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Q & A: Can you push light with a magnetic or electric field?

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Most recent answer: 06/16/2014
Q:
We know that light is an electromagnet wave. So, can we deviate light with the help of a strong electromagnet? If we can deviate light with the help of a strong electromagnet then we can make something invisible. I want to know how that is possible.
- Razin A. Shaikh (age 15)
Navsari, Gujarat, India
A:

Hi Razin,

In general, you can't affect light by putting it through a strong electric or magnetic field. Electromagnetic fields exert forces on charged particles like electrons, but not on other fields. In fact, these fields can pass right through each other, which is why all the different light and radio and cell phone and other waves can just pass through each other and arrive at our eyes, radios, telephones, etc without getting all scrambled up.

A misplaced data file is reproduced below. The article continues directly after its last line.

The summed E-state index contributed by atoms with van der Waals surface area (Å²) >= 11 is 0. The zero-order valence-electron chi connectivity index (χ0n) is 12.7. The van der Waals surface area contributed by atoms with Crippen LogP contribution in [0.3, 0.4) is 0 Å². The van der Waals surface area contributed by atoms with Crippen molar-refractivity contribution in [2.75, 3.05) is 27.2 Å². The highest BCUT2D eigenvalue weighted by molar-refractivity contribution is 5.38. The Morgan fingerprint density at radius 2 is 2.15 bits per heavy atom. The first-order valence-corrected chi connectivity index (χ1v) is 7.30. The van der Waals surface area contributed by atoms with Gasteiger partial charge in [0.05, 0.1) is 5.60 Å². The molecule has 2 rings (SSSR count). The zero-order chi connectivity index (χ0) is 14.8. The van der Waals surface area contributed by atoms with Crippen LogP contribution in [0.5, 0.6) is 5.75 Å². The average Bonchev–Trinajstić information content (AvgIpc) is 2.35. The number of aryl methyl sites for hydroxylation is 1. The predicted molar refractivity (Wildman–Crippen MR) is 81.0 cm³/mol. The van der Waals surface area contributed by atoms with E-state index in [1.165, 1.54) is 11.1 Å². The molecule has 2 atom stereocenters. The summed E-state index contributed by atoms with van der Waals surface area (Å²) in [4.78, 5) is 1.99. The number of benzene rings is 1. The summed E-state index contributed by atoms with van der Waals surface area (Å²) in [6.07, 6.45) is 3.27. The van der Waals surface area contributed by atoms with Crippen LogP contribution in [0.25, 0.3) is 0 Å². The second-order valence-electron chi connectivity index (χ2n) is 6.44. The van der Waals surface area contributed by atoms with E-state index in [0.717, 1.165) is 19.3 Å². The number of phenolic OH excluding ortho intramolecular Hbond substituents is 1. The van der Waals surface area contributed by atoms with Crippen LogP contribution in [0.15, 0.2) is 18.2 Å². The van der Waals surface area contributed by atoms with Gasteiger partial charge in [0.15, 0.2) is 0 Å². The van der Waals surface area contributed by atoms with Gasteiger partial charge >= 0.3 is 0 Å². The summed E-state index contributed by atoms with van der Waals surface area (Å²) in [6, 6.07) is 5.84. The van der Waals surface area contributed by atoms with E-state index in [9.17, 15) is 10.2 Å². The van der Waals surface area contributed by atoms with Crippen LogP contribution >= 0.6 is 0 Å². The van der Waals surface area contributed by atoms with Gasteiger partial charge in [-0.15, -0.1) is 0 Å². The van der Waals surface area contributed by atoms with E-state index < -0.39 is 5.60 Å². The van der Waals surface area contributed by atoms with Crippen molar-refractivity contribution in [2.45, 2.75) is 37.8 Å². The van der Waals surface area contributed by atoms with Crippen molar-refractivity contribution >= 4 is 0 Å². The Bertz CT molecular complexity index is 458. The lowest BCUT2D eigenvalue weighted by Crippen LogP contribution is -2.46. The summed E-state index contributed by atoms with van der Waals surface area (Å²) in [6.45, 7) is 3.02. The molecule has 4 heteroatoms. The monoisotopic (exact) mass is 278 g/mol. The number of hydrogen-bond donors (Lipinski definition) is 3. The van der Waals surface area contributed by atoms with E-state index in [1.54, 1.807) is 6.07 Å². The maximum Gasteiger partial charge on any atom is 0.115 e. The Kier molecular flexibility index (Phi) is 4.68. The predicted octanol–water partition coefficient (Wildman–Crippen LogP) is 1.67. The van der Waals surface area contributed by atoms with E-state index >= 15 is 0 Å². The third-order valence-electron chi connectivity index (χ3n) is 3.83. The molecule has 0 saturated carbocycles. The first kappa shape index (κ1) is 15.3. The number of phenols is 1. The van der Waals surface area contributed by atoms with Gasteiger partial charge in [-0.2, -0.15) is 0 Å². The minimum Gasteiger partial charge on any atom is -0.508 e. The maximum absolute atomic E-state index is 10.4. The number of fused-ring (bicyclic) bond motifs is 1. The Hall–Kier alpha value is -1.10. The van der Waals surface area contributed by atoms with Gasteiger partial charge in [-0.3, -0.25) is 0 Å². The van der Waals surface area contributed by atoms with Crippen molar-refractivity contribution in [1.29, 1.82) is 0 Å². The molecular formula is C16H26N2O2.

There are a few special cases when these waves do influence each other. The most practical case is inside "nonlinear materials," for example certain crystals, which cause two overlapping light fields to interact weakly. This can be very practically useful (http://en.wikipedia.org/wiki/Nonlinear_optics), for example to split photons or combine photons together and change their frequency.

In principle, an electromagnetic field also contains energy and an associated gravitational field, so it does actually deflect light by a tiny tiny tiny amount, but realistically this effect is too small to be useful.

If you are interested in manipulating light to make an object invisible, you should look up cloaking devices, which aren't very practical yet, but are interesting in theory (http://en.wikipedia.org/wiki/Cloaking_device).

David

 


(published on 06/16/2014)

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